It's not just children who grow at kindergarten. A lot of plants do too. Both in our gardens and sometimes in a nearby community garden - producing bountiful harvests with plenty to share...









In the early part of the century when our kindergartens were first being established our gardens were often filled with primroses and pretty flowers.


Now we tend to landscape with native planting and have vegetable boxes producing crops like lettuce, strawberries or pumpkins as well as planting apple, pear or feijoa trees to harvest.


Growing and caring for a garden is one of the ways Kidsfirst Kindergartens teach children about environmental sustainability.


Children love time outside tending to plants with a trusty trowel and watering can. Under their curious, watchful eyes our gardens flourish. At harvest time children can reap - and eat - the healthy rewards of all their hard work.


“We grow all kinds of different seasonal fruits and vegetables,” says Kidsfirst McKenzie Teacher, Jane Hynes. “We also belong to the Riccarton neighbourhood support group and our tamariki are excited to have been offered their very own patch at their community garden for some spring-planting.”


During Matariki (Māori New Year) celebrations, Kidsfirst Queenspark tamariki pitched in to help clean up their winter garden in preparation for the spring.



“We also built two brand new raised garden beds and now have a special tank to collect rain to water our plants,” says Head Teacher, Jo Stewart. 


“The plastic bottle tops (donated by families) placed over the top of our new little plantings was a suggestion from one of our parents to stop the bugs from eating them.”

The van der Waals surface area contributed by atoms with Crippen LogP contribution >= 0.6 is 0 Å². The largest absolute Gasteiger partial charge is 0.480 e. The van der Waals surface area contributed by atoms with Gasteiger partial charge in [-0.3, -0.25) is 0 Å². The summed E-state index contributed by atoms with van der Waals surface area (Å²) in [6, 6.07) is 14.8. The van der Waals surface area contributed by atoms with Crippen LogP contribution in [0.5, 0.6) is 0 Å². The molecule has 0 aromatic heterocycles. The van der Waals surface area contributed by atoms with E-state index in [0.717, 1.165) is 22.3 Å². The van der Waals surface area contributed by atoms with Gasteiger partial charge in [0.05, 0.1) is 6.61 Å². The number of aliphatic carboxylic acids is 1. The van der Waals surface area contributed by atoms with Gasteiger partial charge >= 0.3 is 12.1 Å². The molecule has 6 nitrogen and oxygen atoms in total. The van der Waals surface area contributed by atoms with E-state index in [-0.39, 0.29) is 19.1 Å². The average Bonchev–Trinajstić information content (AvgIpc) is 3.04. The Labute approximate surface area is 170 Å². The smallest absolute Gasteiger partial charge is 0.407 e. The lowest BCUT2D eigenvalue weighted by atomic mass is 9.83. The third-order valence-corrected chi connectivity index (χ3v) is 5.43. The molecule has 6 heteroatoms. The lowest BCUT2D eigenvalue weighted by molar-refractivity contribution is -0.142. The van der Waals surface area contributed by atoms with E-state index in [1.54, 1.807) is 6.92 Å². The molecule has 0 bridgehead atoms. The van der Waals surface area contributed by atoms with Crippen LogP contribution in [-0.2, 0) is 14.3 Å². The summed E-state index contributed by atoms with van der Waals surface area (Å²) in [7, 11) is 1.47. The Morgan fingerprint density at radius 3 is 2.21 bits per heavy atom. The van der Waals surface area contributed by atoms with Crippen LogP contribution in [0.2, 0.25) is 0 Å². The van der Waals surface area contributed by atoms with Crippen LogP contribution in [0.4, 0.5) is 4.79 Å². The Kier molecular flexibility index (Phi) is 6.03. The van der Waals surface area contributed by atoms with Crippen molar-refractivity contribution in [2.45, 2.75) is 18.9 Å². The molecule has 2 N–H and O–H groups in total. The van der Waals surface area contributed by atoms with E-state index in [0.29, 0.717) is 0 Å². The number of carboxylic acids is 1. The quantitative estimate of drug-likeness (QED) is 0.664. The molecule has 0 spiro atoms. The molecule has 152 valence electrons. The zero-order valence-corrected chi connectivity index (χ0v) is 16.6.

Like many kindergartens across our network, Kidsfirst Avonhead has an abundant bounty of seasonal fruit and vegetables from their kindergarten garden.


Teacher, Jane Hopkins-Dorgan says, “We cut up bite size pieces of fresh fruit and vegetables to use on our morning and afternoon tea snack platters and offer any excess harvest to our kindergarten community.”



Learning to look after a kindergarten garden and reaping the rewards helps to reinforce healthy heart choices too.


“We grow all sorts of healthy goodies,“ says Kidsfirst Hoon Hay Teacher, Cathy Fraser, on a guided tour of their lovely garden. “We have orange, apple and feijoa trees, a grape vine, raspberry and blackcurrant bushes.”


In summer the strawberry patch overflows from its boxed parameters and pops with sun-ripened, juicy red berries – delicious! Also growing is cabbage, silver beet, tomatoes and crinkly kale.


“We try to use as much fresh food from the garden as we can and any extra harvest we give to parents to take home,” says Cathy. “It’s all about encouraging good healthy heart food choices.”


Tamariki at Kidsfirst Broomfield LOVE it when relieving Teacher, Yvonne Dixon comes to visit - as they know it means gardening time.



“Yvonne very kindly offers her free time to support and inspire our children to get involved with gardening at our kindergarten,” says Head Teacher, Victoria Rodger.


“The children have built a lovely relationship with Yvonne and their moments with her are precious.”


Teacher, Lucy Robins at Central Otago’s Kidsfirst Hawea says they love the community experience their kindergarten garden provides too.


“We have a wonderful edible garden that serves up lots of fresh veges and, come late summer, crisp sun-ripened apples from our tree,” says Lucy.


“Any surplus is popped in a basket to share with families.”



While out of their kindergarten building for renovations, the team at Kidsfirst Ilam decided to bring a little bit of their beautiful garden with them, to their temporary location at Kendal School Hall.


“When we moved we brought along lots of our colourful flower pots to brighten up the new place and remind us of home,” says Head Teacher, Christine Putt “Also, we’re thinking of planting a fragrant garden while we’re here to leave for the next community group.”


Kidsfirst Ngaire Larcombe have brightened up their kindergarten garden too - with colourful bunting, hoops and ribbons that tamariki love to watch flutter in the wind.


Around our network of we’re so very proud of our beautiful, bountiful community of kindergarten gardens.





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